In our previous study, ETS2 gene showed upregulation in human ESCC tissue. To verify this differential expression, we explored the expression pattern of ETS2 in paired ESCC tissue samples at both mRNA and protein levels. The results of RT-PCR and Northern blot revealed that ETS2 overexpressed in 75.7% (28/37) examined tumor tissues relative to the corresponding normal tissues. From those 37 cases, 14 cases were randomly selected to perform Western blot and the results showed that the expression level of ETS2 protein elevated in 71.4% (10/14) checked ESCC tissues compared with the corresponding normal tissues. Moreover, the expression patterns of ETS2 protein in those 14 cases were identical to those of ETS2 mRNA displayed by RT-PCR or Northern Blot. Immunohistochemistry analysis showed that the expression level of ETS2 protein raised in 75% (12/16) examined tumor epithelial cells contrasted to the normal counterparts. Altogether ETS2 protein overexpressed in 73.3% (22/30) tested ESCC tissues relative to the matched normal tissues. Therefore, the data suggested that ETS2 abnormally expressed not only in the transcriptional level but also in the translational level for human ESCC and the increasing transcription of ETS2 mRNA in ESCC may result in increasing translation of ETS2 protein.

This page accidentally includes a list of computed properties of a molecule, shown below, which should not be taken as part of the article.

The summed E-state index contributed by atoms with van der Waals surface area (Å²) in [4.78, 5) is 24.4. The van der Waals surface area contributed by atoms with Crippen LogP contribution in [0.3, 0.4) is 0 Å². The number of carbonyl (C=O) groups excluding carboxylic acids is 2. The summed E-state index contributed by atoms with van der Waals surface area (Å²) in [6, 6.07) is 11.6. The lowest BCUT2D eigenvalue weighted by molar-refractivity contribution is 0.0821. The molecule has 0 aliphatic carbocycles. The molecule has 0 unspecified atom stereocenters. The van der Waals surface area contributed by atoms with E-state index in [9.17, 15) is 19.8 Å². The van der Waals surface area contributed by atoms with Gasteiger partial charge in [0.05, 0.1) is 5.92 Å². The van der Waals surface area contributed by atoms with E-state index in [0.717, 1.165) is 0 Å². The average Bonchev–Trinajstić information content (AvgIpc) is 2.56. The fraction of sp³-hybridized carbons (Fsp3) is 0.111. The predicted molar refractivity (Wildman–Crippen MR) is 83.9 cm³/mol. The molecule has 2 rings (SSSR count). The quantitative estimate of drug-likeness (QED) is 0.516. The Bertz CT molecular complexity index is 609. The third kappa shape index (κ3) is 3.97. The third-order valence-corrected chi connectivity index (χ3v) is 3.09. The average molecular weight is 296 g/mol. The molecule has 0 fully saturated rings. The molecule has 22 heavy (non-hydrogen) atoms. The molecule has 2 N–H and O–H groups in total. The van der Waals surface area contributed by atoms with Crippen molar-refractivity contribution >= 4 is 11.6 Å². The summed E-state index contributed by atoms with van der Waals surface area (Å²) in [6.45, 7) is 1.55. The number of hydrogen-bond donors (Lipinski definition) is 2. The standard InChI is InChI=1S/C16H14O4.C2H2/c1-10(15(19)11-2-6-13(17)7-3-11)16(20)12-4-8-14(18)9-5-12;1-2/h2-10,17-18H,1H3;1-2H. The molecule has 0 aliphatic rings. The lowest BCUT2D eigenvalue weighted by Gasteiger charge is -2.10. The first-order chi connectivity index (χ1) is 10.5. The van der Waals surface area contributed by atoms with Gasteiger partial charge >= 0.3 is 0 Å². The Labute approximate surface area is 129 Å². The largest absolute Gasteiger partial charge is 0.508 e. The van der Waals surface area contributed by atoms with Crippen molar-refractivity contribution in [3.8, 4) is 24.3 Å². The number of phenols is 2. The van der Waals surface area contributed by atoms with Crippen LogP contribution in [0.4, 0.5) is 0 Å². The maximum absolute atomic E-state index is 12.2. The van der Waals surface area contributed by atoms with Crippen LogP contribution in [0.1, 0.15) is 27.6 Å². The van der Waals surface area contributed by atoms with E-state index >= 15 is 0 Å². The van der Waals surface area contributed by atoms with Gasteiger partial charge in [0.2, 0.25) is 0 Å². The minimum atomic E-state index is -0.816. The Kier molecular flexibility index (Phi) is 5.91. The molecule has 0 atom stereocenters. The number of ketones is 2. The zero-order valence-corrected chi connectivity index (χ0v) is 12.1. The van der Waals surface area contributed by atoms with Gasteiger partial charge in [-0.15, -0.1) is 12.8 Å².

As a transcription factor, ETS2 protein controls the transcription of some important genes participating in a number of biological processes including cell growth and apoptosis. Although many studies have been done, the accurate function of ETS2 in biological and pathophysiologic state is still unclear. Previous studies showed that the overexpression of ETS2 led to different results in different cells. Some promoted tumorigenesis[13,14], while others were arresting. So it indicated that ETS2 could mediate multiple different signal pathways and might be involved in carcinogenesis with some unlike ways. In the present study, we found the overexpression of ETS2 in ESCC at both mRNA and protein levels. It suggested that ETS2 might be associated with the formation of ESCC. But how ETS2 acts during the neoplasia of esophagus and whether its function is tissue-specific or organ-specific are still unknown. Although a lot of work was focused on the chromosomal aberrations of human ESCC[16-18] and even in several studies frequent loss of 21q was observed[19,20], 21q had not yet been investigated in detail. Hence the variation of 21q22.3 in human ESCC, and which ETS2 gene is located in remain unclear. Further investigations will help us to make clear whether the overexpression of ETS2 is caused by the gain of 21q22.3 in human ESCC. As mentioned above, the higher expression level of ETS2 was found in an acute non-lymphoblastic leukemia with a complex t (6;18;21) chromosomal translocation. Another speculation is that the upregulation of ETS2 in human ESCC may be associated with the chromosomal translocation of 21q22.3. More studies about chromosomal aberrations will be helpful to demonstrate the precise function of ETS2 and its molecular mechanisms in tumorigenesis of esophagus.